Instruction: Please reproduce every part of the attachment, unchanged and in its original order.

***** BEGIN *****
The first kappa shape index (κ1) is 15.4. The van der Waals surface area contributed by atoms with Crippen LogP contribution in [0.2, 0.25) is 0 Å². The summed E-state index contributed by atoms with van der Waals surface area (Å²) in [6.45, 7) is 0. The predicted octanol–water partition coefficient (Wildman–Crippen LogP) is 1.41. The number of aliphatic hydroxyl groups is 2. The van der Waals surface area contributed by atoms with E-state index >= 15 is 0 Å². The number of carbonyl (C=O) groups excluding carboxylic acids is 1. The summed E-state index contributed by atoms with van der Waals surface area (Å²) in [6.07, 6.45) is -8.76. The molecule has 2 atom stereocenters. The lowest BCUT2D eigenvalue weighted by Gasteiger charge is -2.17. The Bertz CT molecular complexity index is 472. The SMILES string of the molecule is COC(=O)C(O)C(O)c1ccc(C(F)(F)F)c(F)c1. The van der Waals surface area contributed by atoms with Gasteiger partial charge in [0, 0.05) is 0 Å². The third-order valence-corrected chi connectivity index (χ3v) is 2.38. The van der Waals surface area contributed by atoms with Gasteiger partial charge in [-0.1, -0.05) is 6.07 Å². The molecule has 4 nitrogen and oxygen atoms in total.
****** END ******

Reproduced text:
The first kappa shape index (κ1) is 15.4. The van der Waals surface area contributed by atoms with Crippen LogP contribution in [0.2, 0.25) is 0 Å². The summed E-state index contributed by atoms with van der Waals surface area (Å²) in [6.45, 7) is 0. The predicted octanol–water partition coefficient (Wildman–Crippen LogP) is 1.41. The number of aliphatic hydroxyl groups is 2. The van der Waals surface area contributed by atoms with E-state index >= 15 is 0 Å². The number of carbonyl (C=O) groups excluding carboxylic acids is 1. The summed E-state index contributed by atoms with van der Waals surface area (Å²) in [6.07, 6.45) is -8.76. The molecule has 2 atom stereocenters. The lowest BCUT2D eigenvalue weighted by Gasteiger charge is -2.17. The Bertz CT molecular complexity index is 472. The SMILES string of the molecule is COC(=O)C(O)C(O)c1ccc(C(F)(F)F)c(F)c1. The van der Waals surface area contributed by atoms with Gasteiger partial charge in [0, 0.05) is 0 Å². The third-order valence-corrected chi connectivity index (χ3v) is 2.38. The van der Waals surface area contributed by atoms with Gasteiger partial charge in [-0.1, -0.05) is 6.07 Å². The molecule has 4 nitrogen and oxygen atoms in total.